"Instead of being spread over a year, we're looking at a 20 percent pay cut over a short period of time," he said. "It creates an economic difficulty."
In his case, he said, the immediate challenge is the tuition bill for his son, an undergraduate at the University of North Carolina at Greensboro.
"He's studying abroad right now, so it's not like he's making any money this summer," he said. "And in August, he goes back to school on the George Matthews Scholarship Plan."
Economist Anirban Basu said the statewide economic impact of sequestration has been difficult to assess because cuts have been phased in over time and the economy has slowly improved despite the reductions.
"To date, the impacts of sequestration are hardly visible in the data," said Basu, head of Sage Policy Group, a Baltimore economic and policy consulting firm.
But when it comes to the furloughs and other expected future reductions, he added, "all of our models would suggest that this would have a pretty significant impact on the local economy."
Sequestration is the result of the messy 2011 agreement to raise the nation's debt ceiling — the amount of money Congress allows the administration to borrow.
In return for raising the limit, lawmakers scheduled budget cuts that were designed to be so painful that Republicans and Democrats would agree to a deficit-reduction deal to avoid them.
But that never happened.
Congress has tweaked some of the more onerous restrictions — giving more flexibility to the Department of Transportation to avoid furloughs of air traffic controllers, for instance. The Pentagon initially contemplated 22 furlough days, but Defense Secretary Chuck Hagel said in May that the number would be cut in half.
There is little indication lawmakers will undo the cuts in the next fiscal year. Democrats, led by Senate Appropriations Committee Chairwoman Barbara A. Mikulski of Maryland, are pushing to erase the cuts as they craft next year's spending bills.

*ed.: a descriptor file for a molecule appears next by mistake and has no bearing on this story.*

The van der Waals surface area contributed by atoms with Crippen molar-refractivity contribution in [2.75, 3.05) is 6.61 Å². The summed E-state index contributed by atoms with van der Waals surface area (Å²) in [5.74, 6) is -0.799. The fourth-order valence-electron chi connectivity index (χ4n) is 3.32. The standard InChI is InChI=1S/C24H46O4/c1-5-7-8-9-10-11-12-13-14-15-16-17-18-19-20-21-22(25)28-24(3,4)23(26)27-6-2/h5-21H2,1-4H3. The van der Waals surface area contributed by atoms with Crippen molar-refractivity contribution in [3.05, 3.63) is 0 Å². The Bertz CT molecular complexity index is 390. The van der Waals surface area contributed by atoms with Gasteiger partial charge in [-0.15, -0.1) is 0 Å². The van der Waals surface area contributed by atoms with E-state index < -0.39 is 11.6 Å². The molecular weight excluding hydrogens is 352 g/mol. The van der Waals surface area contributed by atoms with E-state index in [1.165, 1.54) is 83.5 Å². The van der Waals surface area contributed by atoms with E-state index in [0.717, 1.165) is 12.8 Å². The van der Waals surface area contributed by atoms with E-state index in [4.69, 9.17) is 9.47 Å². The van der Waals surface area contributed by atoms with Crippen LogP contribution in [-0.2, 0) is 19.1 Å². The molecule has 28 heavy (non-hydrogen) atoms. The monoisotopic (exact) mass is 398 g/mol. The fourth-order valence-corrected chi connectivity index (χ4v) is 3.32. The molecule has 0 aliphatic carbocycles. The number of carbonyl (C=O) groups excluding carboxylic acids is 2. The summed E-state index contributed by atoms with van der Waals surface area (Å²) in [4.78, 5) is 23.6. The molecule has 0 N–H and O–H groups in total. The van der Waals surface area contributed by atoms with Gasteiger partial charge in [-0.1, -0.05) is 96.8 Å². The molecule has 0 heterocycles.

But many Republicans view the cuts as a critical tool in reducing budget deficits.
Lawmakers may have to consider raising the debt ceiling again this year.
The Federal Employee Education and Assistance Fund, a nonprofit created in 1986 to help federal employees through natural disasters and personal emergencies, is expecting a spike in requests for assistance this month. The organization has so far made 106 loans to families hit hardest by furloughs, said Robyn Kehoe, director of field operations.
The group has made loans worth $5,900 in Maryland, she said.
For John Statham, a 44-year-old biomedical technician at Aberdeen, the pay cut won't be dire — though Statham believes tax withholding will pull his actual check down by more than 20 percent.
The Halethorpe man, also an NFFE steward, said he anticipated the cuts a long time ago and made adjustments such as paying off his car loan rather than going out to dinner. Statham said he is concerned, though, about younger employees who were unable to make those choices.
"I was trying to get the jump on this," he said. "When I actually start getting those lower checks — when they do come — I'm going to be able to cover my bills."
Matthews says sequestration and furloughs have also taken another kind of toll. Family and friends who know he works for the Defense Department keep asking how he has been affected, and he's grown tired of talking about it.
"When you've been involved in a car crash, the thing you want to have happen is for the whole thing to go away," he said. "After you tell that story a couple of times, you say, 'Hey, guys, I've had enough.'
"I don't want to tell it over and over."